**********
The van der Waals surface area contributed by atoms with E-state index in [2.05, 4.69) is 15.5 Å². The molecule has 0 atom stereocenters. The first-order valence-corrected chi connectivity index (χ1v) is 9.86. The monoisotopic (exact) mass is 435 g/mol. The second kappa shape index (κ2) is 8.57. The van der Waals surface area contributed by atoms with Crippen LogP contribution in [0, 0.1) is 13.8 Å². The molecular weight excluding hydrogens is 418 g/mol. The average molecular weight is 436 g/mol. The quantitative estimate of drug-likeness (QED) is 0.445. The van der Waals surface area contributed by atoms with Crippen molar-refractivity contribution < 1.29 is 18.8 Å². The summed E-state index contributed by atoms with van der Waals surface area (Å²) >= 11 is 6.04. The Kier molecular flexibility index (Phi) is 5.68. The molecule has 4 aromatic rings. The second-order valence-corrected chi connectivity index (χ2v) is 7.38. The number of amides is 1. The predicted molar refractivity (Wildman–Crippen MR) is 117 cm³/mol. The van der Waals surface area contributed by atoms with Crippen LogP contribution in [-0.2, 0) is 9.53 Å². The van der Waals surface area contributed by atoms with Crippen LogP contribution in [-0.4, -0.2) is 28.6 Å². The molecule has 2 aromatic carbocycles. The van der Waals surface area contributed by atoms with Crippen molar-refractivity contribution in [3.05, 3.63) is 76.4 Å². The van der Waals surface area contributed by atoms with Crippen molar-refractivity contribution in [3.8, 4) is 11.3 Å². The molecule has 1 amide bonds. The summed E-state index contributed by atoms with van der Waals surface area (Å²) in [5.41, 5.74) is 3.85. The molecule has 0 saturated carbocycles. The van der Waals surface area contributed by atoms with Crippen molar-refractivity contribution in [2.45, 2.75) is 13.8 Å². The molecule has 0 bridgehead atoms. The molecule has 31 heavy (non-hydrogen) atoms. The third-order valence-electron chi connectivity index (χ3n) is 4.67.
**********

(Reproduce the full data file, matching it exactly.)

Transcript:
The van der Waals surface area contributed by atoms with E-state index in [2.05, 4.69) is 15.5 Å². The molecule has 0 atom stereocenters. The first-order valence-corrected chi connectivity index (χ1v) is 9.86. The monoisotopic (exact) mass is 435 g/mol. The second kappa shape index (κ2) is 8.57. The van der Waals surface area contributed by atoms with Crippen LogP contribution in [0, 0.1) is 13.8 Å². The molecular weight excluding hydrogens is 418 g/mol. The average molecular weight is 436 g/mol. The quantitative estimate of drug-likeness (QED) is 0.445. The van der Waals surface area contributed by atoms with Crippen molar-refractivity contribution < 1.29 is 18.8 Å². The summed E-state index contributed by atoms with van der Waals surface area (Å²) >= 11 is 6.04. The Kier molecular flexibility index (Phi) is 5.68. The molecule has 4 aromatic rings. The second-order valence-corrected chi connectivity index (χ2v) is 7.38. The number of amides is 1. The predicted molar refractivity (Wildman–Crippen MR) is 117 cm³/mol. The van der Waals surface area contributed by atoms with Crippen LogP contribution in [-0.2, 0) is 9.53 Å². The van der Waals surface area contributed by atoms with Crippen LogP contribution in [-0.4, -0.2) is 28.6 Å². The molecule has 2 aromatic carbocycles. The van der Waals surface area contributed by atoms with Crippen molar-refractivity contribution in [3.05, 3.63) is 76.4 Å². The van der Waals surface area contributed by atoms with Crippen molar-refractivity contribution in [3.8, 4) is 11.3 Å². The molecule has 1 amide bonds. The summed E-state index contributed by atoms with van der Waals surface area (Å²) in [5.41, 5.74) is 3.85. The molecule has 0 saturated carbocycles. The van der Waals surface area contributed by atoms with Crippen molar-refractivity contribution in [2.45, 2.75) is 13.8 Å². The molecule has 0 bridgehead atoms. The molecule has 31 heavy (non-hydrogen) atoms. The third-order valence-electron chi connectivity index (χ3n) is 4.67.